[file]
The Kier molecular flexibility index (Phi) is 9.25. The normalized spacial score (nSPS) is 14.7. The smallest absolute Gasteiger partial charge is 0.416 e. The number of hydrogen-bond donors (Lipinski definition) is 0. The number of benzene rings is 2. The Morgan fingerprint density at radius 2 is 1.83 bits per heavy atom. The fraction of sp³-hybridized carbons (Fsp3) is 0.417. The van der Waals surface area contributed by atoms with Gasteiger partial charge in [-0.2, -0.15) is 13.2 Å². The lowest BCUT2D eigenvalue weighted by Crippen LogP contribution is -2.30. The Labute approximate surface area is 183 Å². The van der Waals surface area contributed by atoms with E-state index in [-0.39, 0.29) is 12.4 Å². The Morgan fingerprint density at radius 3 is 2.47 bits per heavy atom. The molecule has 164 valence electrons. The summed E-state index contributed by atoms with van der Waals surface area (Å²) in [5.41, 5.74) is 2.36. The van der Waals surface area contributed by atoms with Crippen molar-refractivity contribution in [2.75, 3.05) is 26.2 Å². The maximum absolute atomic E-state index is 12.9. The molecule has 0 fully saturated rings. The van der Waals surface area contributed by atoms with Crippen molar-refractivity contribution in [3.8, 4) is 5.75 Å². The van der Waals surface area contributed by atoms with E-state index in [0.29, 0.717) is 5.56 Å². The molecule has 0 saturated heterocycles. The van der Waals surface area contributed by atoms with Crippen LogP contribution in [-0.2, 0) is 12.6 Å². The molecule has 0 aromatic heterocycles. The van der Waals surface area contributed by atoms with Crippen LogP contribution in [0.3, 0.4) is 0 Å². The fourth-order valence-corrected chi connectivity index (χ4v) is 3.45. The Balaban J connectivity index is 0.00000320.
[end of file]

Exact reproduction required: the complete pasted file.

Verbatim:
The Kier molecular flexibility index (Phi) is 9.25. The normalized spacial score (nSPS) is 14.7. The smallest absolute Gasteiger partial charge is 0.416 e. The number of hydrogen-bond donors (Lipinski definition) is 0. The number of benzene rings is 2. The Morgan fingerprint density at radius 2 is 1.83 bits per heavy atom. The fraction of sp³-hybridized carbons (Fsp3) is 0.417. The van der Waals surface area contributed by atoms with Gasteiger partial charge in [-0.2, -0.15) is 13.2 Å². The lowest BCUT2D eigenvalue weighted by Crippen LogP contribution is -2.30. The Labute approximate surface area is 183 Å². The van der Waals surface area contributed by atoms with E-state index in [-0.39, 0.29) is 12.4 Å². The Morgan fingerprint density at radius 3 is 2.47 bits per heavy atom. The molecule has 164 valence electrons. The summed E-state index contributed by atoms with van der Waals surface area (Å²) in [5.41, 5.74) is 2.36. The van der Waals surface area contributed by atoms with Crippen molar-refractivity contribution in [2.75, 3.05) is 26.2 Å². The maximum absolute atomic E-state index is 12.9. The molecule has 0 fully saturated rings. The van der Waals surface area contributed by atoms with Crippen molar-refractivity contribution in [3.8, 4) is 5.75 Å². The van der Waals surface area contributed by atoms with E-state index in [0.29, 0.717) is 5.56 Å². The molecule has 0 saturated heterocycles. The van der Waals surface area contributed by atoms with Crippen LogP contribution in [-0.2, 0) is 12.6 Å². The molecule has 0 aromatic heterocycles. The van der Waals surface area contributed by atoms with Crippen LogP contribution in [0.3, 0.4) is 0 Å². The fourth-order valence-corrected chi connectivity index (χ4v) is 3.45. The Balaban J connectivity index is 0.00000320.